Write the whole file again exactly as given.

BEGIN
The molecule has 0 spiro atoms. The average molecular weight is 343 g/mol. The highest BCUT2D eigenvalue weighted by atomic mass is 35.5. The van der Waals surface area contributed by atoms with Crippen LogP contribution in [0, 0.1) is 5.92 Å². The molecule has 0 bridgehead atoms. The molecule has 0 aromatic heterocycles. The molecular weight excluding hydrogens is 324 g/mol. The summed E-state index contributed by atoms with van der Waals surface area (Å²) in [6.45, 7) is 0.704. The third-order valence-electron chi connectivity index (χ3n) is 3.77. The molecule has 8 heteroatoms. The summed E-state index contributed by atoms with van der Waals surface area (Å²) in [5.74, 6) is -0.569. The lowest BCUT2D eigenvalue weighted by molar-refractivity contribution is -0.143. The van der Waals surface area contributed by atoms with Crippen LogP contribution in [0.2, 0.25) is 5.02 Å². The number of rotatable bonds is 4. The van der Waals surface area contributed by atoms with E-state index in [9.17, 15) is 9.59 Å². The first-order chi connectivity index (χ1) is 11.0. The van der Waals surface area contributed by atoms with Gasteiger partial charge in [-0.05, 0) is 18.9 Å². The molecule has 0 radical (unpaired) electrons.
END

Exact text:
The molecule has 0 spiro atoms. The average molecular weight is 343 g/mol. The highest BCUT2D eigenvalue weighted by atomic mass is 35.5. The van der Waals surface area contributed by atoms with Crippen LogP contribution in [0, 0.1) is 5.92 Å². The molecule has 0 bridgehead atoms. The molecule has 0 aromatic heterocycles. The molecular weight excluding hydrogens is 324 g/mol. The summed E-state index contributed by atoms with van der Waals surface area (Å²) in [6.45, 7) is 0.704. The third-order valence-electron chi connectivity index (χ3n) is 3.77. The molecule has 8 heteroatoms. The summed E-state index contributed by atoms with van der Waals surface area (Å²) in [5.74, 6) is -0.569. The lowest BCUT2D eigenvalue weighted by molar-refractivity contribution is -0.143. The van der Waals surface area contributed by atoms with Crippen LogP contribution in [0.2, 0.25) is 5.02 Å². The number of rotatable bonds is 4. The van der Waals surface area contributed by atoms with E-state index in [9.17, 15) is 9.59 Å². The first-order chi connectivity index (χ1) is 11.0. The van der Waals surface area contributed by atoms with Gasteiger partial charge in [-0.05, 0) is 18.9 Å². The molecule has 0 radical (unpaired) electrons.